Field Engineer Dress Code


People sometimes ask my why I became an engineer and I have to be frank – it is purely for the fashion statement. Being in the shipyard, they require us to wear certain pieces of clothing and other safety equipment… here’s what I get the pleasure to strut my stuff in every day:

Field Engineer Dress Code

1. Orange Coveralls: Lucky for me, orange is my color (major sarcasm here in case you aren’t picking it up). To make us more visible for safety, they have us wear orange. The coveralls are basically an orange jump suit…this will be all over the cover of Vogue soon….Trust me on this one.

2.  Hard Hat: This is key and it has saved my life on numerous occasions. I’m not kidding – I have whacked my head pretty hard on pipes numerous times. Thank goodness I always have this on. The goofy ear looking things on the side are my ear muffs for covering my ears around loud noises – grinders and generators get pretty loud when you’re near by. Plus, they make the perfect hard hat accessory.

3. Dual Language Name Tags: Working in Korea, it’s a good idea to have your identification on you in both the language you speak and the language you’re working in. I have Erin Kendrick on my hard hat as well as 에린 켄드릭 (the Korean version of my name). I have my name tag on my hat and also on my stellar orange suit – I actually think this is pretty cool…certainly not something I would get to wear anywhere else.

4. Safety Glasses: Just ordinary safety glasses and I don’t mind wearing them – gotta protect my baby blues.

5. Safety Harness: This is probably something you haven’t seen before but its purpose is to protect you when you are working at heights. If you are in an area where you could fall, you connect the hook to something strong so that if you do slip, the lanyard will let out to absorb some of the energy while keeping you from falling very far. While I am never in situations where I would need this, we wear it to be a good example for the workers because they are often in those situations and we want them to know that it’s important – we really care about keeping them safe.

6. Gloves: Gloves are another pretty standard safety item – I keep mine on a clip on my safety harness so that I never forget them when I head out.

7. Stains: This isn’t necessarily part of the uniform but it is required if you want people to take you seriously. If you have bright orange, spotless coveralls, you will get many comments about how you’re not really a field engineer. Moral of the story: Go out in the field and prove them wrong! And, if you do that enough, you naturally get some stains all over your coveralls and it’s like walking proof that you’re a bad ass.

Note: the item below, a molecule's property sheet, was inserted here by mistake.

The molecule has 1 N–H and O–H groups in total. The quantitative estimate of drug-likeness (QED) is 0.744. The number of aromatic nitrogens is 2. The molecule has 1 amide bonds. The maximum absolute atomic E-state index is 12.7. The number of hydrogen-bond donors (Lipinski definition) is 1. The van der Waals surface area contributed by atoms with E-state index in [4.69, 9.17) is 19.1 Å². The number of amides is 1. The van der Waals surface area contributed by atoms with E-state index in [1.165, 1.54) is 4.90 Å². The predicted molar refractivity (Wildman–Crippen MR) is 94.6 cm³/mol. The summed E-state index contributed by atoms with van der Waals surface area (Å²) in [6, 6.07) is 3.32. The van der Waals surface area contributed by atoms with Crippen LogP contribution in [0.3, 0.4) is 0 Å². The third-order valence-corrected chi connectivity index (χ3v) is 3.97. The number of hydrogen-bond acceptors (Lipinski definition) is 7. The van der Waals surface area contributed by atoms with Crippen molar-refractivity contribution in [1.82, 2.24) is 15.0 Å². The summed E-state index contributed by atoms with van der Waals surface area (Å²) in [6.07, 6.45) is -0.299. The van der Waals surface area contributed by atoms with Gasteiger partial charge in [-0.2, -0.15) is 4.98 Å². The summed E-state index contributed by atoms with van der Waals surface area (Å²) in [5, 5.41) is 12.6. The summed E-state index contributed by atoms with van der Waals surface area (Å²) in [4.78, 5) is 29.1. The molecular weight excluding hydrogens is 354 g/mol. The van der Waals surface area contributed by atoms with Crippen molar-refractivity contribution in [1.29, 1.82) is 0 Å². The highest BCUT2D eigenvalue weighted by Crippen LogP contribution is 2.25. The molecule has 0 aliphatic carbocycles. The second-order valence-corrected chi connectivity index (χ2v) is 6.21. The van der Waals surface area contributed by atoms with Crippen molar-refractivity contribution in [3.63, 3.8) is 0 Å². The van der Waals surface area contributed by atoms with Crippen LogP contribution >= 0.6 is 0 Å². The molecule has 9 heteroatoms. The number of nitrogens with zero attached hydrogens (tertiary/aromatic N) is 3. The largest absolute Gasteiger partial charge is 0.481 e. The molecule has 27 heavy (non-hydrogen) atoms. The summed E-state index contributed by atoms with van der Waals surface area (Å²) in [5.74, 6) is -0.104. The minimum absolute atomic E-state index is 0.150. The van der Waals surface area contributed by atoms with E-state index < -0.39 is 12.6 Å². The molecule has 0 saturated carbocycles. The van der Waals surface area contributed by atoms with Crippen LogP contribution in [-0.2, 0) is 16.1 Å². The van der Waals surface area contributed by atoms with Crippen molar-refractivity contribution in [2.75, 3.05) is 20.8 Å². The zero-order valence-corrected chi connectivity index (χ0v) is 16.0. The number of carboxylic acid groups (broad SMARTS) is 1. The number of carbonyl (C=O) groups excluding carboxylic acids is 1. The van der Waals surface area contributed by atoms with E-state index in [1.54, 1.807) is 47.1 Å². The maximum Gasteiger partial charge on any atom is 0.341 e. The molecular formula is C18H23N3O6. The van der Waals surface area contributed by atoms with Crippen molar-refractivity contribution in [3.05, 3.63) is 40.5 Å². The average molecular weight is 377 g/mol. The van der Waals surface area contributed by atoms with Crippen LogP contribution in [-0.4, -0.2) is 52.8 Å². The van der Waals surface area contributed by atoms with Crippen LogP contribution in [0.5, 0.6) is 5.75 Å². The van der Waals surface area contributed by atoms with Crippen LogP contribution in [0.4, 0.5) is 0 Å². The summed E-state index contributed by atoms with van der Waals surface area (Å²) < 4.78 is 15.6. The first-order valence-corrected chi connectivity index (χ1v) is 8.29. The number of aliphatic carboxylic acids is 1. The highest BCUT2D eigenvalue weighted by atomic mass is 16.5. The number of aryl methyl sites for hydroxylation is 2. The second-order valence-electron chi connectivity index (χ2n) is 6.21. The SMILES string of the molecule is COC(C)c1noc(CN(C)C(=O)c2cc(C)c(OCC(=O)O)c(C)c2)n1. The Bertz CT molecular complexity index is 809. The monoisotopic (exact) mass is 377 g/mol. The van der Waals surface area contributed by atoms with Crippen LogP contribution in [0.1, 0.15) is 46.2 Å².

8. Steel Toed Boots: I wouldn’t describe these as cute…I’d probably use the word brown. Yes, brown is about the most flattering word I can use to describe these. Oh and heavy. BUT – they keep my feet from getting crushed if I were to be in the wrong place at the wrong time so I can’t complain.

Well, that’s the lovely outfit I get to wear 6/7 days a week. Do you have to wear a uniform at work?

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  • Jennifer Flanders

    Love this one Erin! I thoroughly love the fashion statements I get to make out in field investigations. I’ll throw one of my coverall photos in the upcoming guest post I started writting this morning ;)

    • Erin @ Traveling Techies

      Awesome! I can’t wait to read it, Jen! I’m sure it’s going to be spectacular!! :)

  • Pingback: The Unexpected Journey (Jen – Structural Engineer) | Traveling Techies

3 Responses to Field Engineer Dress Code

  1. Jennifer Flanders says:

    Love this one Erin! I thoroughly love the fashion statements I get to make out in field investigations. I’ll throw one of my coverall photos in the upcoming guest post I started writting this morning ;)

  2. […] it will be a thing, or not… I completely understand what Erin wrote about in her previous post! Us engineers can end up in some pretty interesting (and dirty) places. The work uniform always […]

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